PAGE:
2013 / 80m - Canada
Horror, Thriller
Home Sweet Home poster


September 17, 2013


In the wake of the French horror wave, David Morlet released Mutants, a more than decent zombie flick which showcased the man's talent, but also bared some of his weaknesses. We had to wait a while before Morlet presented his second effort, but five years after Mutants, Morlet's second baby is finally here for us to enjoy.

Home Sweet Home is a pretty straight-forward home invasion movie, still Morlet manages to give the film its own, unique feel. Rather than follow the victims, the first part of Home Sweet Home focuses on the perpetrator. Well before a young couple returns home from their night out, the killer is already inside the house, exploring the premises and preparing his traps. He is meticulous and in control, leaving nothing to fate.

When the couple finally returns he hides in the shadows, waiting for the right time to strike. The pacing is slow yet deliberate. The camera work strong and precise, while the soundtrack makes for a great atmosphere. Sadly Morlet can't quite keep it up. The second half of the film switches perspective and follows the struggle of the victims instead. The killer loses some of his cool and the stand-off between him and the couple isn't as existing as it could have been.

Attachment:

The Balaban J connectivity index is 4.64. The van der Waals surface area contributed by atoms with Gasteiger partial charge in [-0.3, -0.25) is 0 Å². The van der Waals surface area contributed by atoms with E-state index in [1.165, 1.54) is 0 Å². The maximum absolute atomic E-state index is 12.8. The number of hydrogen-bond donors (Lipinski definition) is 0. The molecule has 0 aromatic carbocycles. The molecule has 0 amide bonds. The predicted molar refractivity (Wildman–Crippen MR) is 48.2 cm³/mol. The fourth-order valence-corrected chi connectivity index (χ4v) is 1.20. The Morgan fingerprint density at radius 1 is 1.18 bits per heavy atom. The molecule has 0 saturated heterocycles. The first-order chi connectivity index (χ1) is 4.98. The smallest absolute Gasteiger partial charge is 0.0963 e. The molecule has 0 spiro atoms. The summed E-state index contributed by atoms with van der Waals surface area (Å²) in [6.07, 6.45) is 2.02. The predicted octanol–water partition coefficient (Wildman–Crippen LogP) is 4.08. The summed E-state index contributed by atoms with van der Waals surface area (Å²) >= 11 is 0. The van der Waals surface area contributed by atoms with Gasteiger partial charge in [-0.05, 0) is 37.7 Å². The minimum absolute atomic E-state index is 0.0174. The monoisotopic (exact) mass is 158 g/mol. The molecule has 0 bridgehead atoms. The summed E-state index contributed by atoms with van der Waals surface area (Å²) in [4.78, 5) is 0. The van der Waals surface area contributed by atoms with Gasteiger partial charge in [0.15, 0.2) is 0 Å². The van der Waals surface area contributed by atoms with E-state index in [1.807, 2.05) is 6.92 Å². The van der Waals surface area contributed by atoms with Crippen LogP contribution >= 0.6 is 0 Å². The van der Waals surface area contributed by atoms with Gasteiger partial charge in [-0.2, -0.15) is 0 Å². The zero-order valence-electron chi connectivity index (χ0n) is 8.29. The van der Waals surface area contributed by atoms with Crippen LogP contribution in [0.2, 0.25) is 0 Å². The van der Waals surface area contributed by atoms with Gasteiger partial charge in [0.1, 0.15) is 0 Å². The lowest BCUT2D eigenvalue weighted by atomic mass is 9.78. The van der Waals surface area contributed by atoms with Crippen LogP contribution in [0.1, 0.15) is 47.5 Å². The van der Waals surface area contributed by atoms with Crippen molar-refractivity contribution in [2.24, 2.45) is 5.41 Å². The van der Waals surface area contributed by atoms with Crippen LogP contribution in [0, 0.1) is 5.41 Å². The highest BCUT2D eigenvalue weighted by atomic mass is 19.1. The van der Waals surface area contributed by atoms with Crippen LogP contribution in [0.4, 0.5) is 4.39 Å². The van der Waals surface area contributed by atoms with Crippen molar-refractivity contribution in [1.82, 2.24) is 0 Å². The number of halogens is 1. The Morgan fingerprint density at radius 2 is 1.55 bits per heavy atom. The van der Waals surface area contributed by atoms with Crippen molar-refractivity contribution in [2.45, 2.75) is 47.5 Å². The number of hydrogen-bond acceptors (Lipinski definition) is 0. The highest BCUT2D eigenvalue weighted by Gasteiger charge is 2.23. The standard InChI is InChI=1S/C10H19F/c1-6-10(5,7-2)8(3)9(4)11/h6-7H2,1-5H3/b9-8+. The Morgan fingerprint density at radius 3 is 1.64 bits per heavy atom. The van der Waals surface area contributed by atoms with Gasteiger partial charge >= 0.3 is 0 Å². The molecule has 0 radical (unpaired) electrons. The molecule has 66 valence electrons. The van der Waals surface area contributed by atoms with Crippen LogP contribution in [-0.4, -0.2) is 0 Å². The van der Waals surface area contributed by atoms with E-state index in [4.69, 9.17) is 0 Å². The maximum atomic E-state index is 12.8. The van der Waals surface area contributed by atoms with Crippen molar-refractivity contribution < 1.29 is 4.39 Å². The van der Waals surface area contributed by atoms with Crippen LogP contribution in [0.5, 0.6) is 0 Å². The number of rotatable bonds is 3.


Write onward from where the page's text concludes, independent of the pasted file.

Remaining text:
It's not that the second half is bad, the exquisite styling remains and there are still some stand-out moments, but I felt the film would've been better if the mystery (and the supremacy) of the killer had been maintained until the very end. The detailed start of the film and the untouchable air of the psycho make for a superb setup, so it's a shame to see him fall of his pedestal later on. Still the film is much better than most horror flicks out there, Morlet has a great sense of style and dares to innovate, even if it's just in between the genre clichés. Horror gluttons will no doubt appreciate Home Sweet Home, others might not see the appeal.